Recently a woman in the UK known only as C won the right to effectively end her life by refusing dialysis treatment. Owen Bowcott, writing for The Guardian described it as a “highly unusual judgment,” but, in making the decision, the judge said, ““This position reflects the value that society places on personal autonomy in matters of medical treatment and the very long established right of the patient to choose to accept or refuse medical treatment from his or her doctor.”
The judge is correct; the right to refuse treatment is one of the bedrock principles of medical ethics. In most medical decisions, autonomy trumps all other considerations, including efficacy of possible treatment. In other words, you are not obligated to accept treatment simply because it will prolong your life. This is the way things work in the world of medicine, but there could be other approaches.
Given the facts of this case, it seems a suicidal person sort of “lucks out” when an unrelated medical issue arises. Unlike C, not everyone seeking death is able to find a legal way out. Those who are so physically incapacitated that they cannot possibly end their lives without help often find too many roadblocks to death to ever carry it out. Even when healthy people try to commit suicide, the rest of us are obligated to prevent it when possible. If we find someone who has taken a drug overdose, for example, we try to save him or her. If someone is trying to jump off a bridge, we try to prevent it. And if someone asks for drugs to commit suicide, only a few places in the world allow them to be prescribed.
It is clear that we do not always respect the autonomy of suicidal individuals. Even in the case of C, the judge said, “My decision that C has capacity to decide whether or not to accept dialysis does not, and should not prevent her treating doctors from continuing to seek to engage with C in an effort to persuade her of the benefits of receiving life-saving treatment in accordance with their duty to C as their patient.” The judge seems to feel that the doctors ought to continue trying to save C, even while recognizing that she has the right to refuse treatment.
Clearly, the law in this case is built around autonomy, but perhaps it shouldn’t be. Autonomy assumes a rational and unimpaired person making a fully informed decision. The judge notes that C is fully functional and has no cognitive impairments. At the same time, though, C is facing a diagnosis of breast cancer and a severely damaged self-image. It isn’t clear that she may not modify her view with a little time and, perhaps, psychotherapy.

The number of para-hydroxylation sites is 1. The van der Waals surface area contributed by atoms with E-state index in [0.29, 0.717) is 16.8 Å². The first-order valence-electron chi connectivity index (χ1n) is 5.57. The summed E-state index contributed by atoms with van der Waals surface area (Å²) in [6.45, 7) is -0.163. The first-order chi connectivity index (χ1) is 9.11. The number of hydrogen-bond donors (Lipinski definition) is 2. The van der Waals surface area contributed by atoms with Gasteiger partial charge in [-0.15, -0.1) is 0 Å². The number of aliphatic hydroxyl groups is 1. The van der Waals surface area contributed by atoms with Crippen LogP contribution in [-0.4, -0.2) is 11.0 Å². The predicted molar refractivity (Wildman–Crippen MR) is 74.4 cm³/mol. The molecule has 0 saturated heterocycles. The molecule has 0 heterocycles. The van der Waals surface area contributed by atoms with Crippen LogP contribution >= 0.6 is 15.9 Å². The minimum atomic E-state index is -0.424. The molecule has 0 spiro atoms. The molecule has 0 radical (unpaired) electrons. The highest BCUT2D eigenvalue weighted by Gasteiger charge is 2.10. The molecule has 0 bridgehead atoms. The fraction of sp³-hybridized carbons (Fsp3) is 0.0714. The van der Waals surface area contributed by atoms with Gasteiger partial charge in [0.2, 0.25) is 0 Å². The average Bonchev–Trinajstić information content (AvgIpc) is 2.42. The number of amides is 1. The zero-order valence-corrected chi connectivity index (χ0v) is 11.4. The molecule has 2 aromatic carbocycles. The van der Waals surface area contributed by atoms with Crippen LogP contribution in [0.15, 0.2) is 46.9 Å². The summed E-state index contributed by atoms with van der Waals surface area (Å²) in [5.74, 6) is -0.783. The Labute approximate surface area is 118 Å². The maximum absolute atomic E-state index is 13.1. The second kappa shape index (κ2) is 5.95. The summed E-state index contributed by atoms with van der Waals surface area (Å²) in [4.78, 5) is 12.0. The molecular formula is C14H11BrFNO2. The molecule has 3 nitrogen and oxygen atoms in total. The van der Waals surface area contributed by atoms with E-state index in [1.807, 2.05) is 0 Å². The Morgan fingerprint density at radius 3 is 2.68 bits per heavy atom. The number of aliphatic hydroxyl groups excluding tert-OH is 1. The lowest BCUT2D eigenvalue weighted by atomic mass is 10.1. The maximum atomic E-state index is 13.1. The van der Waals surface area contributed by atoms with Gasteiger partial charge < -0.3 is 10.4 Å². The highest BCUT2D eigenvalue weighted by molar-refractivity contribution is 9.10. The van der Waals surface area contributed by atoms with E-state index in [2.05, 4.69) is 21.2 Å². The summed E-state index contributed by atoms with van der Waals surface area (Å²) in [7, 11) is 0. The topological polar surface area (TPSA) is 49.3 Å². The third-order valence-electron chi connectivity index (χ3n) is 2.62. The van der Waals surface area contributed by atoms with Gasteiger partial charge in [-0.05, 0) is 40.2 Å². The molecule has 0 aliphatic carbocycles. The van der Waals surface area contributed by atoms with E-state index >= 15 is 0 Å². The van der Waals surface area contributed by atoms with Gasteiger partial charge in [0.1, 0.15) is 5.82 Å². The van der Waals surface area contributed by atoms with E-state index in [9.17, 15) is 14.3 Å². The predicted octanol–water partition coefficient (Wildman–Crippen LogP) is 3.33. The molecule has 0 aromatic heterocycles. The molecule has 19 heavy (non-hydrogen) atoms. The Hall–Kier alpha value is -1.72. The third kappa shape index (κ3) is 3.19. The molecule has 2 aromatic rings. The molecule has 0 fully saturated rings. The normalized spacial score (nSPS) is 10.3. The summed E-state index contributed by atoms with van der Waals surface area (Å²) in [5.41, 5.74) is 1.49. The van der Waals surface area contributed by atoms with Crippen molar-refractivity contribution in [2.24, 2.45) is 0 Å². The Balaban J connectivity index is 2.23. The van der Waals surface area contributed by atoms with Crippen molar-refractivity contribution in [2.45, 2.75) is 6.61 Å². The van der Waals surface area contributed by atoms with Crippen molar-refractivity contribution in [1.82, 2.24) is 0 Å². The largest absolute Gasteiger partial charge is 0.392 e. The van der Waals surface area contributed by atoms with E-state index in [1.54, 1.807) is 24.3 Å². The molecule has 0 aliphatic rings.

If her mental health is impaired, she may not be fully autonomous in the first place. If she isn’t, then perhaps she needs care more than freedom. An Ethics of Care would possible guide us to respect her wishes as well as her needs. A little more time may be needed to assess whether her decision, which is not reversible, is truly the decision she wants to make. With a little time and support, she may come to believe that sparkle is still possible for her.
I also think a focus on capabilities might be relevant. An ethics focused on capabilities would try to enable her to have a fulfilling life by maximizing the abilities she still has. Care and capabilities both emerged as feminist approaches to ethics and justice. While on the surface, this may not seem to be a feminist issue, but the judge also said, “It is clear that during her life C has placed a significant premium on youth and beauty and on living a life that, in C’s words, ‘sparkles’.”
It is clear that C has operated under rather sexist values for most of her life. That is her choice, to be sure, but it might be possible to find new values. Many who have experienced crippling injuries have sought suicide only to later find their lives are valuable and meaningful even without the activities and relationships they once held dear.